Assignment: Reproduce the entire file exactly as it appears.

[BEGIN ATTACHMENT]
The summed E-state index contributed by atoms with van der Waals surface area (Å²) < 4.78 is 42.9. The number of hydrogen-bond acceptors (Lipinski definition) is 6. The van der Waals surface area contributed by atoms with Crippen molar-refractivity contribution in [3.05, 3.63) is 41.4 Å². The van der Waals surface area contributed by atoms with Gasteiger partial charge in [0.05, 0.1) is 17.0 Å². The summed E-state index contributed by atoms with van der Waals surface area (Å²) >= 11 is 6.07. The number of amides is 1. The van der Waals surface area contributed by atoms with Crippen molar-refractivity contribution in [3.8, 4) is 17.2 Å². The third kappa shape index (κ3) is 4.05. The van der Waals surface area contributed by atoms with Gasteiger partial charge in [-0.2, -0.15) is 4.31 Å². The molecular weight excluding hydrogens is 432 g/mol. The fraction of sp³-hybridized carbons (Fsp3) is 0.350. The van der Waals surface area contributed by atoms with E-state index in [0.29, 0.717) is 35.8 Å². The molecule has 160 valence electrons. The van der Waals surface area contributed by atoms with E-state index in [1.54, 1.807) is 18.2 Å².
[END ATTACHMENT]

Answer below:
The summed E-state index contributed by atoms with van der Waals surface area (Å²) < 4.78 is 42.9. The number of hydrogen-bond acceptors (Lipinski definition) is 6. The van der Waals surface area contributed by atoms with Crippen molar-refractivity contribution in [3.05, 3.63) is 41.4 Å². The van der Waals surface area contributed by atoms with Gasteiger partial charge in [0.05, 0.1) is 17.0 Å². The summed E-state index contributed by atoms with van der Waals surface area (Å²) >= 11 is 6.07. The number of amides is 1. The van der Waals surface area contributed by atoms with Crippen molar-refractivity contribution in [3.8, 4) is 17.2 Å². The third kappa shape index (κ3) is 4.05. The van der Waals surface area contributed by atoms with Gasteiger partial charge in [-0.2, -0.15) is 4.31 Å². The molecular weight excluding hydrogens is 432 g/mol. The fraction of sp³-hybridized carbons (Fsp3) is 0.350. The van der Waals surface area contributed by atoms with E-state index in [0.29, 0.717) is 35.8 Å². The molecule has 160 valence electrons. The van der Waals surface area contributed by atoms with E-state index in [1.54, 1.807) is 18.2 Å².